Mr. Grant is skeptical, scathing even, of the Japanese-style deflation fears that today motivate Mr. Bernanke's monetary spigots. Good deflation, he says, is "when prices fall as a result of productive processes and technical apparatus, that is called progress." Bad deflation is when merchants, drowning in debt and unable to get credit, dump goods at firesale prices. "The Fed refuses to make that distinction."
Hence a horrifying irony: After the dot-com crash, Alan Greenspan and Mr. Bernanke drove down interest rates to fight a feared deflation and ended up inflating the mortgage bubble. "The Fed, in assaulting a phantom deflation, precipitated an actual one."
Mr. Grant would prefer a monetary system tied to the amount of gold dug out of the ground to one based on the untrammeled discretion of Ph.Ds. The latter is what America got with President Nixon's 1971 decision to close the Treasury's gold window, breaking the last link to the classical gold standard, in which anyone was free to exchange dollars for gold at a fixed and guaranteed price. Result: the dollar, not gold, became the world's "reserve currency."
The U.S. government was empowered to borrow seemingly unlimited funds from foreigners and repay with a currency that the U.S. government itself could print. "Dollars pile up in Asia. Merchandise piles up here," says Mr. Grant, as America, in possession of the printing press, has tried to achieve the "ancient hope of mankind, to live without working."
The "fiat" dollar, he adds ruefully, "is one of the world's astounding monetary creations. That a currency of no intrinsic value is accepted as money the world over is an achievement that no monetary economist up until not so many decades ago could have imagined. It'll be 40 years next month that the dollar has been purely faith-based. I don't believe for a moment it's destined to go on much longer. I think the existing monetary arrangements are so precarious, so ill-founded and so destructive of the economic activity they are supposed to support and nurture, that they will be replaced by something better."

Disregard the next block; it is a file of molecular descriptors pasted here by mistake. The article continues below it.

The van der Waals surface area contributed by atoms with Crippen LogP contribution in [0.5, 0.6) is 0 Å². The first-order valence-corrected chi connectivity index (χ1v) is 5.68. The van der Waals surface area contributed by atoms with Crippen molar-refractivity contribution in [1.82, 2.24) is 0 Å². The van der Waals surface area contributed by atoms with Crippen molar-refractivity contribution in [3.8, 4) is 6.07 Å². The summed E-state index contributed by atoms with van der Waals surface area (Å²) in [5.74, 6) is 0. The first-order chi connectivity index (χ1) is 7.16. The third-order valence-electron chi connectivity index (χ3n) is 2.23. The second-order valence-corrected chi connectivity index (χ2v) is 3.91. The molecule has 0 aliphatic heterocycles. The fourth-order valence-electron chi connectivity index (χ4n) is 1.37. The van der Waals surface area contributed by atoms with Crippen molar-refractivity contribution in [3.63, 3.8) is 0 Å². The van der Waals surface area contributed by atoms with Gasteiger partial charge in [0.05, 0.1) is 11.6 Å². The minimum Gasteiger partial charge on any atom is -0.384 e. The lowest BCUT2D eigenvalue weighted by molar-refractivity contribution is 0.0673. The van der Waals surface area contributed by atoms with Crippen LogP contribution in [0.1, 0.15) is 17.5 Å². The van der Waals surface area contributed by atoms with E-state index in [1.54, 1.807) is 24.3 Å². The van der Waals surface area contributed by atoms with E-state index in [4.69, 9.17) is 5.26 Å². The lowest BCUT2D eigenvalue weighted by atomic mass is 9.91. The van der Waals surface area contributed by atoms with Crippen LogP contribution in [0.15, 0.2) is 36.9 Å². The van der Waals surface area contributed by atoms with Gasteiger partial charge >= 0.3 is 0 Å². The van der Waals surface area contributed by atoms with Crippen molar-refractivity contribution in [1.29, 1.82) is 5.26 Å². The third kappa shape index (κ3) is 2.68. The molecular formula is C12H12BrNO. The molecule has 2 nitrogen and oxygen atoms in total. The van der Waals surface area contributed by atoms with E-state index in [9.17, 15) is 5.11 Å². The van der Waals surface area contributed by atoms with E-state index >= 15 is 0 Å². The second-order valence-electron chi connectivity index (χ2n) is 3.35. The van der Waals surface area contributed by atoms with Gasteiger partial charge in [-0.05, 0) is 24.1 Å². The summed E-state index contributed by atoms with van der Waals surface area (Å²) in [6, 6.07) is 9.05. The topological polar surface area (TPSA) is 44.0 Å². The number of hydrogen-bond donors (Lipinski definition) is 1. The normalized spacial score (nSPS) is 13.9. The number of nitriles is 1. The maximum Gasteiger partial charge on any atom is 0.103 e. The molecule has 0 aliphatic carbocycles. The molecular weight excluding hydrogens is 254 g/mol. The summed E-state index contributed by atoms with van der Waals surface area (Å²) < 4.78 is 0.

How exactly the transition to a new gold standard might take place is a puzzle, but Mr. Grant says he's seen many "impossible" things come to pass in his career. A certain "social spontaneity" might take a hand. He points to GLD—the ticker symbol for an exchange-traded fund whose gold holdings now make it equivalent to the world's 10th largest central bank. "At the margin," he says, "people are registering dissent from the judgment of our central bankers by bidding up the price of gold."
Earlier this year Mr. Grant put his mouth where his mouth is, testifying before Rep. Ron Paul's House monetary affairs subcommittee on the virtues of the gold standard. No Democrats and few Republicans showed up. Asked to predict exactly when the dollar will blow up, Mr. Grant jokes, "I'd say 1978."
But his point is an earnest one and brings us back to the modern character of Wall Street. The gold standard, he says, citing the "late, great" libertarian economist Murray Rothbard, was the "people's system. If you didn't like the currency, you could exchange your paper for gold and that sent a message."
In our age of "wiki everything," Mr. Grant finds it anomalous that we sacrifice freedom of monetary choice for the diktats of central planners acting out of the Fed's faux-colonnaded headquarters in D.C. The fiat dollar is an "elite" system, he says, and Wall Street is its supporting "interest group"—those nimble, market-savvy, plugged-in folks know how to shuffle assets and exploit cheap funding from the Fed to leverage up their profits and soften the downside.
'The winners in Wall Street have always been hugely rich and therefore have been objects of great envy and great populist animosity. This is one of the great evergreens of American politics," Mr. Grants says. But those earlier financiers "got to participate fully in the downside as well as the upside. Years ago, Goldman Sachs was a partnership and partners were at risk for everything they owned. I think it's fair to assume that attention to risk management is different now.
"Wall Street today is a statist creation," adds the man who has known, loved and chided the Street for nearly four decades as one of its most able observers. "Greenwich, Connecticut"—where billionaire hedge-fund operators keep their homes—"is not what Fifth Avenue was in the Edwardian age. Greenwich, Connecticut will be the last to sign up for the new gold standard."